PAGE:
8ball can now speedball


As I’m preparing to give a talk on automated regular expression denial of service methods and defenses at DefCon 23 this week, I beefed up part of 8ball (a tool demonstrated at DefCon 22 last year) to be able to incorporate RE:DoS.

8ball is a script that parses a txt file list of snort/suricata rules and makes a corresponding packet for each rule (of which it sends at a target host). The piece of this script that just got updated was the pcre parser. This part of the script analyzes the pcre string of the IDS rule and crafts a string that it knows would match it (automated). with the -l option (aka the speedball option) the string is crafted in such a way as to take the longest time for a (NFA) regular expression engine to evaluate.

Another side effect of this technique is that the string will actually fail to match the expression. Think back to when you learned ‘short-circuiting’ in a programming language:

if (a or b or c) {

print “all of them\n”;

}

If ‘a’ is true, why even evaluate b and c? compilers create code that don’t; it’s faster this way. As a bastardized analogy, the speedball option makes a and b true, but not c. They all have to be evaluated. ‘c’ is false..because backtracking, yeah, that’s where the analogy falls apart, it’s a regex thing.

Let’s now look at an example, an IDS rule:

alert tcp $EXTERNAL_NET any -> $HTTP_SERVERS $HTTP_PORTS (msg:”ET WEB_SERVER Coldfusion cfcexplorer Directory Traversal”; flow:established,to_server; content:”/cfcexplorer.cfc”; nocase; http_uri; fast_pattern:only; content:”path=”; nocase; pcre:”/^[^&]*?(?:%(?:25)?2e(?:%(?:(?:25)?2e(?:%(?:25)?5c|\/|\\)|2e(?:25)?%(?:25)?2f)|\.(?:%(?:25)?(?:2f|5c)|\/|\\))|\.(?:%(?:25)?2e(?:%(?:25)?(?:2f|5c)|\/|\\)|\.(?:%(?:25)?(?:2f|5c)|\/|\\)))/Ri”; reference:url,blog.spiderlabs.com/2013/12/the-curious-case-of-the-malicious-iis-module-prologue-method-of-entry-analysis.html; classtype:attempted-user; sid:2017875; rev:1;)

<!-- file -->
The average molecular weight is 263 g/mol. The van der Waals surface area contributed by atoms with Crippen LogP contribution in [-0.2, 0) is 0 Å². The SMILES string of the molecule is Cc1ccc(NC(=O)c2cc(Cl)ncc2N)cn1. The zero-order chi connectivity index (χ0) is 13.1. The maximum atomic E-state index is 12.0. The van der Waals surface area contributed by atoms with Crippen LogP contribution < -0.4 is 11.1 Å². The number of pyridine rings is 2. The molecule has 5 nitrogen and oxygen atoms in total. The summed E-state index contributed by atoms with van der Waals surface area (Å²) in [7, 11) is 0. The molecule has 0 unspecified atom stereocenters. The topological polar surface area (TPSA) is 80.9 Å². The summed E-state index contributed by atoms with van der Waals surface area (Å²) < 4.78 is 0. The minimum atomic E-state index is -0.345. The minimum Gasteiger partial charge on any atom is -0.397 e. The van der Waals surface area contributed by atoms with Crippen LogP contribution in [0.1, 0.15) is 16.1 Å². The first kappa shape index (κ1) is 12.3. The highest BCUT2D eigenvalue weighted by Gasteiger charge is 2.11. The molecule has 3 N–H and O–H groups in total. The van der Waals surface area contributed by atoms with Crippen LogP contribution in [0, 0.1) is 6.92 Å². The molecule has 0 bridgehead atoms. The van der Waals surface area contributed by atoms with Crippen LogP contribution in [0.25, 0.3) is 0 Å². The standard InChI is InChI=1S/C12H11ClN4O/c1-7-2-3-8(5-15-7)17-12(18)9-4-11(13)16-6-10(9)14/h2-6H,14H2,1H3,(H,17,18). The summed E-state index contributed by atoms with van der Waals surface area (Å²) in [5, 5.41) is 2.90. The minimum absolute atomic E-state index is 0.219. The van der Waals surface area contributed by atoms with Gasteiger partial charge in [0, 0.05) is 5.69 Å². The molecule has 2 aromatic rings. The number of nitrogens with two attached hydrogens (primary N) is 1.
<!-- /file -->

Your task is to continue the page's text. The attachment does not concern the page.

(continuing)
There is one pcre up there: ^[^&]*?(?:%(?:25)?2e(?:%(?:(?:25)?2e(?:%(?:25)?5c|\/|\\)|2e(?:25)?%(?:25)?2f)|\.(?:%(?:25)?(?:2f|5c)|\/|\\))|\.(?:%(?:25)?2e(?:%(?:25)?(?:2f|5c)|\/|\\)|\.(?:%(?:25)?(?:2f|5c)|\/|\\)))

the default engine will create this string:

^%252e%252e%255c|/|\)|2e25%252f|.%252f|5c|/|\)|.%252e%252f|5c|/|\)|.%252f|5c|/|\)

The speedball option creates:

^]]]]]]]]]]]]]]]]]]]]]]]]]]]]]]]]]]]]]]]]]]]]]]]]]2e.5c|/|\)|.5c|/|\)|.%25@

The first string matches. The 2nd string, does not match, and even though it is smaller, it takes twice as long to evaluate. That’s childs-play compared to how bad this can get. If you happen to be at DefCon this week and want gratuitous RE:DoS details, come check out my talk “REvisiting RE:DoS” at 3pm on Friday: Link to Abstract

While you’re at it, some other talks to check out:

David Huertas Crypto talk: Link to Talk Abstract

Trammel’s talk on MAC firmware attacks (Another NYC Resistor regular): Link to Talk Abstract

And ALTF4’s Safe Robbing talk (of PHX2600 and HeatSyncLabs): Link to Talk Abstract

 

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